The two players, returning to the table following Trump’s 4-0 triumph in the first session, each showed glimpses of their exceptional talents as both tried to dominate the table in what was an intriguing battle.
Encouraged by his rapid-fire start, Trump enhanced his opening session lead in the fifth by pouncing on a Higgins error, after he missed a simple red for the middle pocket, to secure a 5-0 lead.
Higgins, showing the same grit and determination that aided his come-from-behind win against Shaun Murphy in the semi-final, showed his true class with a maximum break of 147, wowing the capacity crowd at the Shanghai Stadium.
Wary of a comeback, Trump abandoned his usual cavalier approach for a much more cautious style in the seventh, assembling a break of 52 before forcing the concession from Higgins, who needed at least one snooker to overturn the frame.
Following an early break of 51 from Trump, the eighth frame descended into a game of chess as both men tried to tie one another in knots. In the end, an uncharacteristic mistake from ‘The Ace’ allowed Higgins to clear the table, taking his second frame to score the match at 6-2.
Reverting to more familiar tactics, world number two Trump took an early lead in the final frame of the session with a break of 50, taking his score past the 74 mark to prompt another concession.
As the final is played on a best of 19 frames basis, Trump is able to seal the title in the third session and will hope to prevent a dramatic fightback from Higgins, who knows he must up his game when the final resumes.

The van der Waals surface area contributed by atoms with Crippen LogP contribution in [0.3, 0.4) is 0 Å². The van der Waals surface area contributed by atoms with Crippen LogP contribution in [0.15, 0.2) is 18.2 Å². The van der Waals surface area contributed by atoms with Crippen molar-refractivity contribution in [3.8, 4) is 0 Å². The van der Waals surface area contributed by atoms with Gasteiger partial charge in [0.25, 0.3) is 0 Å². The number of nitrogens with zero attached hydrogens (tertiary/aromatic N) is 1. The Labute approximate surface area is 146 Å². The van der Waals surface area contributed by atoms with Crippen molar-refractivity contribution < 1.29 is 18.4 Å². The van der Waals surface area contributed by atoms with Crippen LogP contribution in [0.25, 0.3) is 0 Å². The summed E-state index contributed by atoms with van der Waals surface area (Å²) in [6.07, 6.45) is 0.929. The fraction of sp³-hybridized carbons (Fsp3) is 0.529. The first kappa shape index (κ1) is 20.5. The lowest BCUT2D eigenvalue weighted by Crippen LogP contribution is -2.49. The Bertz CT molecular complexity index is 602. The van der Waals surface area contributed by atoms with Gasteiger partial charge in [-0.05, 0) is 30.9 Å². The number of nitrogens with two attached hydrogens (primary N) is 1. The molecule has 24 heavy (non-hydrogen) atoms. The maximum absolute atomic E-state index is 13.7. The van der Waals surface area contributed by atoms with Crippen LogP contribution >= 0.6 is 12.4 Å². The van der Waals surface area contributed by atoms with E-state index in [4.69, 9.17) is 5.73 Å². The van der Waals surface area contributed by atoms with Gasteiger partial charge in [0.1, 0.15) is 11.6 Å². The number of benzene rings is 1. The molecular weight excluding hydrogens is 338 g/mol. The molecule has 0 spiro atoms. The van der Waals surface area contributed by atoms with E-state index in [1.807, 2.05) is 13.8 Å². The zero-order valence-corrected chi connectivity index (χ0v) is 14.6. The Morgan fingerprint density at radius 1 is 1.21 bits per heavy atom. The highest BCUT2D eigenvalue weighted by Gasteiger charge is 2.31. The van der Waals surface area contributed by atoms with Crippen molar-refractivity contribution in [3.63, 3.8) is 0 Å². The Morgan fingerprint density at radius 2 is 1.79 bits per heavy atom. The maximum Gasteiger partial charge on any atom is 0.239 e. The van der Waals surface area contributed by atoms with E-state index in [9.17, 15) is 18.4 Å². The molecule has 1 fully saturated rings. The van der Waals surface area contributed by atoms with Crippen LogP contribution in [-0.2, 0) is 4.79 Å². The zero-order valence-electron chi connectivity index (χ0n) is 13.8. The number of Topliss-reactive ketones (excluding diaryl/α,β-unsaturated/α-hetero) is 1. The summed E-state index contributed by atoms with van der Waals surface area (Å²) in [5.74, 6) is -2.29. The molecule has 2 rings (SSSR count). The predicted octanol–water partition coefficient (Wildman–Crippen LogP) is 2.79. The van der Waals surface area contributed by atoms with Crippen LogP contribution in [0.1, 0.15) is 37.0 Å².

First session report
Trump raced to an early lead in the opening session, winning every frame to build a commanding 4-0 advantage over John Higgins.
The Bristolian wasted little time at the table, building a hugely impressive break of 112 to take the opening frame in emphatic fashion.
In the second, an early miss on a red from Higgins allowed Trump to dominate the early exchanges, building a break of 41 before adding another score of 80 to seal a fine 121-0 triumph.
In an attempt to stifle his confident opponent, Higgins reached for his tactical mind by forcing the Englishman to commit three separate fouls from a tricky snooker, winning 12 penalty points as a result. This mild success was short-lived, though, as Trump rallied with a frame winning break of 74.
Four-time world champion Higgins had an opportunity to salvage a foothold on proceedings early in the fourth, though a miss on a relatively simple black put paid to any hopes of an immediate comeback, allowing Trump to take advantage with another exceptional break of 111.
With a 4-0 lead, Trump is now hot favourite to lift the Shanghai Masters title, but with lots of snooker left to play, only a fool would dismiss the chance of a Higgins recovery. After all, the Scottish star was forced to come from behind during his semi-final win over Shaun Murphy on Saturday.
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